Sunday, October 28, 2012

Zebra-clay experiment in rough shape forms

[see also update, April 28, 2013]  
I'm in the middle of making a piece (or two) made of two different clay types ("bodies") used alternatingly in flat, slab-like formation.  Lately in constructing my pieces I've been using mostly "throwing clay", which for reasons I don't fully understand, is used at our studio primarily on the throwing wheel.  Its texture is somewhere between White Stoneware and "T-1" sculpture clay, but I think it's just as strong while wet as T-1 but has less "grog" (particles of rock) and is very flexible like stoneware.   It seems to have a fair amount of iron in it, so it looks red while wet (green) and pink-ish after bisquing, and reacts a lot to glazes.  So I built this tower, meant to be a lamp-base, and matching orb (seen below), just building the forms as if I were using coils, but instead using strips of the two different clays, in irregular shapes, alternating.  Originally these two were one piece and then I didn't like how it looked - the orb is too big for this base, I think - so I severed them apart.  Due to the mysteries of how the kiln-gnomes manage their work-flow, he tower got high-fired literally 3 weeks before the orb, even though I  had them ready at the same time, so here's the finished tower next to the orb before it was fired.  I used Nelson's Celedon glaze, anticipating that it would react with the most contrast between the two clays.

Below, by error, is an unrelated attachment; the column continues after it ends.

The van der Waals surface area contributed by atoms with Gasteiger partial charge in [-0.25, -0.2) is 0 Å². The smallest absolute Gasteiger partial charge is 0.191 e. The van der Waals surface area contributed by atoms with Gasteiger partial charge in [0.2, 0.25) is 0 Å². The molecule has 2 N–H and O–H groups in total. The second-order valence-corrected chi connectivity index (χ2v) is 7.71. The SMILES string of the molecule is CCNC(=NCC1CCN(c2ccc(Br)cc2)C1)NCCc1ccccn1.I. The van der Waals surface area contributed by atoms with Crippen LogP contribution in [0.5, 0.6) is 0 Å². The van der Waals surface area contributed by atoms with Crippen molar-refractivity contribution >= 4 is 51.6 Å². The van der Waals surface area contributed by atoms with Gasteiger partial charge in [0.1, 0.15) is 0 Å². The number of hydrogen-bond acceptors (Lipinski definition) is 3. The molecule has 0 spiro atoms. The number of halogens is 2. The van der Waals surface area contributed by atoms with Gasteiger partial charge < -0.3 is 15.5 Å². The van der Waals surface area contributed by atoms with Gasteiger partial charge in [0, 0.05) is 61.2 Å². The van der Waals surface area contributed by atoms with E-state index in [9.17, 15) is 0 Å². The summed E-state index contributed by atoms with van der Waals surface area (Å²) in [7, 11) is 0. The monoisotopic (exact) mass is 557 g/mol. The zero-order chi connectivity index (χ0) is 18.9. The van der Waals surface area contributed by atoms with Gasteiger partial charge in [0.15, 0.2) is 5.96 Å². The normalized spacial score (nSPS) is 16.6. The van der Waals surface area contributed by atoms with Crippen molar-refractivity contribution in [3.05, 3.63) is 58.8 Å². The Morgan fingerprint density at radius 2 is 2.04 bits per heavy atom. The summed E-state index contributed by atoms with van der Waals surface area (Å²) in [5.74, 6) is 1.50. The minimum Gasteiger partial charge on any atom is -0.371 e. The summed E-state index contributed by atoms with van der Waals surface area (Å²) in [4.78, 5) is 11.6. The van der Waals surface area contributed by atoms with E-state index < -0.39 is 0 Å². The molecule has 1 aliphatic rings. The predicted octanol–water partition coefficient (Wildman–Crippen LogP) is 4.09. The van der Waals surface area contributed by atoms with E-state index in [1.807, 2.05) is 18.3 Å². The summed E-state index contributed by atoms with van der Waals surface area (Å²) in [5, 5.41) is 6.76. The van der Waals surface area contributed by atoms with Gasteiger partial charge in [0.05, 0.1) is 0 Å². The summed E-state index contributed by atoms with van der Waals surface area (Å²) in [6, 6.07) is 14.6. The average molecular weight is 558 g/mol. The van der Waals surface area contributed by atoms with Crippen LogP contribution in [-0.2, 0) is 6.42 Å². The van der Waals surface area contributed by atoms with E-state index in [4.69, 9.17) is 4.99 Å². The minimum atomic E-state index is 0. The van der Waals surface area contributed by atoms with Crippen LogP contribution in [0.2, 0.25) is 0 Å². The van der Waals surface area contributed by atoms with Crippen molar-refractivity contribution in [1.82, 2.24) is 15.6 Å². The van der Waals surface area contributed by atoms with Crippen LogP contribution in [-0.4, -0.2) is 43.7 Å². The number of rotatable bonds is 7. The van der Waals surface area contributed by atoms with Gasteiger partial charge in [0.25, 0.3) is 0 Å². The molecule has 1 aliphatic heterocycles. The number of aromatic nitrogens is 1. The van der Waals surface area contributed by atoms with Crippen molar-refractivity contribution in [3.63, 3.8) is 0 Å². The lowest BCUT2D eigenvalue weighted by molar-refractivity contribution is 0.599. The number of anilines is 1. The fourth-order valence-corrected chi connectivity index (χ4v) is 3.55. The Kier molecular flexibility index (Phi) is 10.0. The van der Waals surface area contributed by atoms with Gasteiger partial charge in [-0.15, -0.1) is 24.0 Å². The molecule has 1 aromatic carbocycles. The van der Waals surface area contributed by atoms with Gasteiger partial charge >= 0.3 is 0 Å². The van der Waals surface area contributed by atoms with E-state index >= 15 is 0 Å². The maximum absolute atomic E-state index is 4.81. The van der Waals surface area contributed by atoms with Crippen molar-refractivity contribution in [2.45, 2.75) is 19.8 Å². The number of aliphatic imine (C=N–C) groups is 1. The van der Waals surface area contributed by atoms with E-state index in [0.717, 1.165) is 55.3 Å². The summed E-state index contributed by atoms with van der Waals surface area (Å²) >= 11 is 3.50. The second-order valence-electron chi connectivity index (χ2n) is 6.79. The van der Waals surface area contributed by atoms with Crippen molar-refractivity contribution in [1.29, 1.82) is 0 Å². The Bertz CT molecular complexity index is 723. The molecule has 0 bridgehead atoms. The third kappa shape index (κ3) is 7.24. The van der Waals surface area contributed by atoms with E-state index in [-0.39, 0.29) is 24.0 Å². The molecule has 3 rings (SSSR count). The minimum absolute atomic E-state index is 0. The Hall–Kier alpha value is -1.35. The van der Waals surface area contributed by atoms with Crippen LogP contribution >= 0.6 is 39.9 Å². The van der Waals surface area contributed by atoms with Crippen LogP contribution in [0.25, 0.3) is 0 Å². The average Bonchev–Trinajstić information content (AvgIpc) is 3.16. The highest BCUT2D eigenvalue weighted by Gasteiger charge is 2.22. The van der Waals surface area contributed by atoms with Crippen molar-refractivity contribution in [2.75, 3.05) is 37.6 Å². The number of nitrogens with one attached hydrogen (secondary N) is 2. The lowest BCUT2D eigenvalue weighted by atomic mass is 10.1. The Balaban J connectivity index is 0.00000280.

The results, in terms of that effect of contrast between the two clays, was far stronger and more pleasing than I had even hoped for.   I'm thinking of making a smaller orb to pop on top of this tower and having it be a lit-from-within lamp.

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